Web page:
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Cupid needs a diaper change and a nap

Legend says Santa hits white sand beaches on December 26, a well-earned reward for the hard work of gifting the world with knick knacks and board games and electronic book readers. What does Cupid do the day after Valentine’s Day? Is he smugly thrusting his fat baby toes into sand on a pristine shore?

I just spent my 15th Valentine’s Day with my husband. I have no doubt that he loves me and I love him. We don’t need Cupid’s inspiration for our hearts to zing. I am impervious to the arrows because Cupid is pretty much just a big baby. Don’t let the lustrous locks of hair or mad archery skills fool you. Like most tots, he is motivated by an appetite for mischief. Plus, his brain is still developing.

When Cupid counts, he says, “One, two, free, eleventy, nineteen, six, ess, four.”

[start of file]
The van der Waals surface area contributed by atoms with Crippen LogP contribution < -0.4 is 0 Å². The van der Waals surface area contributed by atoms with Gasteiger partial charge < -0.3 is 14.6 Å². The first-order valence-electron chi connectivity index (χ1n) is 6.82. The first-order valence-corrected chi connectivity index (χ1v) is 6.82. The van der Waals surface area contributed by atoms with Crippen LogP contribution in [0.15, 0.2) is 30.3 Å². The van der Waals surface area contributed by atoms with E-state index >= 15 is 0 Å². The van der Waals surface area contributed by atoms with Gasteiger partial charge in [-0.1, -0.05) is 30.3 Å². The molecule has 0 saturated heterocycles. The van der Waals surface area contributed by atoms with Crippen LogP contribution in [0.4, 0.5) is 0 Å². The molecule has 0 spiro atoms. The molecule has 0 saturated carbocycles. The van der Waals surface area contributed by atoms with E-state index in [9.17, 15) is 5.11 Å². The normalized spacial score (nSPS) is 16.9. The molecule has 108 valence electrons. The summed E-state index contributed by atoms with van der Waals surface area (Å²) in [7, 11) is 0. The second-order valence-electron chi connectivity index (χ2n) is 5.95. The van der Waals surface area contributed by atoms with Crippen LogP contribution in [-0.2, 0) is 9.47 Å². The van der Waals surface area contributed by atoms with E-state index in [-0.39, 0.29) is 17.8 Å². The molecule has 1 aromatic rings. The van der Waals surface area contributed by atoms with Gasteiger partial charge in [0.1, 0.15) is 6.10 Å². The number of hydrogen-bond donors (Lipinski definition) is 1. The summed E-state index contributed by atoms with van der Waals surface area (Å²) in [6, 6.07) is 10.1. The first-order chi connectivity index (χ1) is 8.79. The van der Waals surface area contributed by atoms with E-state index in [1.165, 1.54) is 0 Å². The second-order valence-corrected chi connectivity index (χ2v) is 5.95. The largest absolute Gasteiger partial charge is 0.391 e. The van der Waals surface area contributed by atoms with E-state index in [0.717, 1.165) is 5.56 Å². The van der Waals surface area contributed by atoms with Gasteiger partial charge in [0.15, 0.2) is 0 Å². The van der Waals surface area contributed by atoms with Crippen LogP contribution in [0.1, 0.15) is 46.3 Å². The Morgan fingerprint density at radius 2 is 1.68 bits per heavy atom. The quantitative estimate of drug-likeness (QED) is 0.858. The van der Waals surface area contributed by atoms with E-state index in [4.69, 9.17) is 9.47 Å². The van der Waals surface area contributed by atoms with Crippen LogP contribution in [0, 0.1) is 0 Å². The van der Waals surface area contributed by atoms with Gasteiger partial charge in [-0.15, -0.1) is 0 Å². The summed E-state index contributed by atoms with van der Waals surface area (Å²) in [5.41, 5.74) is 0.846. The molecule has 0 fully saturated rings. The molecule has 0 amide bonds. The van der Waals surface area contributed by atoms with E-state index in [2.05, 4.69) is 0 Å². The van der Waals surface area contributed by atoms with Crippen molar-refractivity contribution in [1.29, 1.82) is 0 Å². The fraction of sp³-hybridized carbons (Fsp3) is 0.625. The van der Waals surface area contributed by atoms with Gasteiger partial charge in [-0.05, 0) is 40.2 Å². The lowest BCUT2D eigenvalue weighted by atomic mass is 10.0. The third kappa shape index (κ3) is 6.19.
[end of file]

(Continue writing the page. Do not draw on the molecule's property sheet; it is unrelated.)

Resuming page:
Cupid is nutso about Elmo.

My oldest kids are in middle school. To them, Valentine’s Day is full of mysterious

Couple’s efforts transform system, find homes for thousands of Chinese orphans

Lily Nie is the ultimate tiger mother, matriarch of 9,350 children whose adoptions were facilitated by Chinese Children Adoption International, the Centennial organization she established in 1992.

Instead of seeking the limelight, she prefers to slip to the side. Her office door is papered with a giant handwritten tribute, one of many outsized Mother’s Day gifts, including bouquets of paper flowers made from thank- you notes, that Nie has received over the past 18 years.

Most of the notes are from the Chinese children she’s helped place. Behind each childish hand are parents who adore Nie, 47, and her husband, Joshua Zhong, who co-founded the agency.

“Lily runs

Mama Drama: Positives for Power Struggles